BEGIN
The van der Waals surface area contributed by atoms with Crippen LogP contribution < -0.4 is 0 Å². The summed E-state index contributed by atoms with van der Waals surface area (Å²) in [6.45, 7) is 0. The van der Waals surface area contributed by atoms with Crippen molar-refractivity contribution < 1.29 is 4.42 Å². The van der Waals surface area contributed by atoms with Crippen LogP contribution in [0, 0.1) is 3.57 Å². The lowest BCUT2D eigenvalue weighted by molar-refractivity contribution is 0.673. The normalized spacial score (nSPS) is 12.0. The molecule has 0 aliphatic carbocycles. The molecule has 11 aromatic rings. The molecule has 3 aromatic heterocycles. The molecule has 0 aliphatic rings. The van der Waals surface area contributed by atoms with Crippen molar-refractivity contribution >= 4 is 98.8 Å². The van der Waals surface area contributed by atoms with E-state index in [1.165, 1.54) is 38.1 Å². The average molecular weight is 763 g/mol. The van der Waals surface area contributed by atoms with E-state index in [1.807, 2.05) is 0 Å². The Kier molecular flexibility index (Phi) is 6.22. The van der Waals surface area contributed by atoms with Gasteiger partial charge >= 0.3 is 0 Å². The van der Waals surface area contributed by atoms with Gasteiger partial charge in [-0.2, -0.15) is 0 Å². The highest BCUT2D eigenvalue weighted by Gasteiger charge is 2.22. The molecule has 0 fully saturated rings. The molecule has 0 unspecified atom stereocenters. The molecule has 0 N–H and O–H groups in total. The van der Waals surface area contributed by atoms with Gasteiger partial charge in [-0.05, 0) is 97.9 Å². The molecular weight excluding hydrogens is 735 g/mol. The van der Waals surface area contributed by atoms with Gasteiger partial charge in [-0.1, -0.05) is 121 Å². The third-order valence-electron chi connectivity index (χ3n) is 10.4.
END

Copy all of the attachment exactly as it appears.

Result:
The van der Waals surface area contributed by atoms with Crippen LogP contribution < -0.4 is 0 Å². The summed E-state index contributed by atoms with van der Waals surface area (Å²) in [6.45, 7) is 0. The van der Waals surface area contributed by atoms with Crippen molar-refractivity contribution < 1.29 is 4.42 Å². The van der Waals surface area contributed by atoms with Crippen LogP contribution in [0, 0.1) is 3.57 Å². The lowest BCUT2D eigenvalue weighted by molar-refractivity contribution is 0.673. The normalized spacial score (nSPS) is 12.0. The molecule has 0 aliphatic carbocycles. The molecule has 11 aromatic rings. The molecule has 3 aromatic heterocycles. The molecule has 0 aliphatic rings. The van der Waals surface area contributed by atoms with Crippen molar-refractivity contribution >= 4 is 98.8 Å². The van der Waals surface area contributed by atoms with E-state index in [1.165, 1.54) is 38.1 Å². The average molecular weight is 763 g/mol. The van der Waals surface area contributed by atoms with E-state index in [1.807, 2.05) is 0 Å². The Kier molecular flexibility index (Phi) is 6.22. The van der Waals surface area contributed by atoms with Gasteiger partial charge >= 0.3 is 0 Å². The van der Waals surface area contributed by atoms with Gasteiger partial charge in [-0.2, -0.15) is 0 Å². The highest BCUT2D eigenvalue weighted by Gasteiger charge is 2.22. The molecule has 0 fully saturated rings. The molecule has 0 unspecified atom stereocenters. The molecule has 0 N–H and O–H groups in total. The van der Waals surface area contributed by atoms with Gasteiger partial charge in [-0.05, 0) is 97.9 Å². The molecular weight excluding hydrogens is 735 g/mol. The van der Waals surface area contributed by atoms with Gasteiger partial charge in [-0.1, -0.05) is 121 Å². The third-order valence-electron chi connectivity index (χ3n) is 10.4.